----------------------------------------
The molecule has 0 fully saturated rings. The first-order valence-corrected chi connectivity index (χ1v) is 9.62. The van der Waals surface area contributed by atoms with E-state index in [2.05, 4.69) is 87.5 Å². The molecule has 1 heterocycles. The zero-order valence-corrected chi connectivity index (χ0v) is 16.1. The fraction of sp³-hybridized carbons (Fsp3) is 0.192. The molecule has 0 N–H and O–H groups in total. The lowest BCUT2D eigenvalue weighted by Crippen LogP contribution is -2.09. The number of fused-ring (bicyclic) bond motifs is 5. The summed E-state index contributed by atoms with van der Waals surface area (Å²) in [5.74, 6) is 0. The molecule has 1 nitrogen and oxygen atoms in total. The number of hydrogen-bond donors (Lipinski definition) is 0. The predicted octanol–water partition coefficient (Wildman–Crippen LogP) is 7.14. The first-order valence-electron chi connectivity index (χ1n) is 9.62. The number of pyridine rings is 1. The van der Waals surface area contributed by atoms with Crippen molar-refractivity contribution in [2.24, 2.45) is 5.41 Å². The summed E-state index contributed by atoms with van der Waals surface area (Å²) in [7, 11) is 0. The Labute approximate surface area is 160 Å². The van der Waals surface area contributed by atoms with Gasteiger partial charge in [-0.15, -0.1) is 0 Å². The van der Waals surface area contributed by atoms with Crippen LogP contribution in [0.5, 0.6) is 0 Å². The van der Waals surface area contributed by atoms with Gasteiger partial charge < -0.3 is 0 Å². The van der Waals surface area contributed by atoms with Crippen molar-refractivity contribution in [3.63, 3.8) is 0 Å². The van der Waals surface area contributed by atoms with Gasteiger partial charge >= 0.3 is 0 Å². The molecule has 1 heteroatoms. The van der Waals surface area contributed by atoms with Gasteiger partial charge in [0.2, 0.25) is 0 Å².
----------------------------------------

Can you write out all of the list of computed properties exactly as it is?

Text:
The molecule has 0 fully saturated rings. The first-order valence-corrected chi connectivity index (χ1v) is 9.62. The van der Waals surface area contributed by atoms with E-state index in [2.05, 4.69) is 87.5 Å². The molecule has 1 heterocycles. The zero-order valence-corrected chi connectivity index (χ0v) is 16.1. The fraction of sp³-hybridized carbons (Fsp3) is 0.192. The molecule has 0 N–H and O–H groups in total. The lowest BCUT2D eigenvalue weighted by Crippen LogP contribution is -2.09. The number of fused-ring (bicyclic) bond motifs is 5. The summed E-state index contributed by atoms with van der Waals surface area (Å²) in [5.74, 6) is 0. The molecule has 1 nitrogen and oxygen atoms in total. The number of hydrogen-bond donors (Lipinski definition) is 0. The predicted octanol–water partition coefficient (Wildman–Crippen LogP) is 7.14. The first-order valence-electron chi connectivity index (χ1n) is 9.62. The number of pyridine rings is 1. The van der Waals surface area contributed by atoms with Crippen molar-refractivity contribution in [2.24, 2.45) is 5.41 Å². The summed E-state index contributed by atoms with van der Waals surface area (Å²) in [7, 11) is 0. The Labute approximate surface area is 160 Å². The van der Waals surface area contributed by atoms with Gasteiger partial charge in [-0.15, -0.1) is 0 Å². The van der Waals surface area contributed by atoms with Crippen LogP contribution in [0.5, 0.6) is 0 Å². The van der Waals surface area contributed by atoms with Gasteiger partial charge < -0.3 is 0 Å². The van der Waals surface area contributed by atoms with Crippen molar-refractivity contribution in [3.63, 3.8) is 0 Å². The van der Waals surface area contributed by atoms with Gasteiger partial charge >= 0.3 is 0 Å². The molecule has 1 heteroatoms. The van der Waals surface area contributed by atoms with Gasteiger partial charge in [0.2, 0.25) is 0 Å².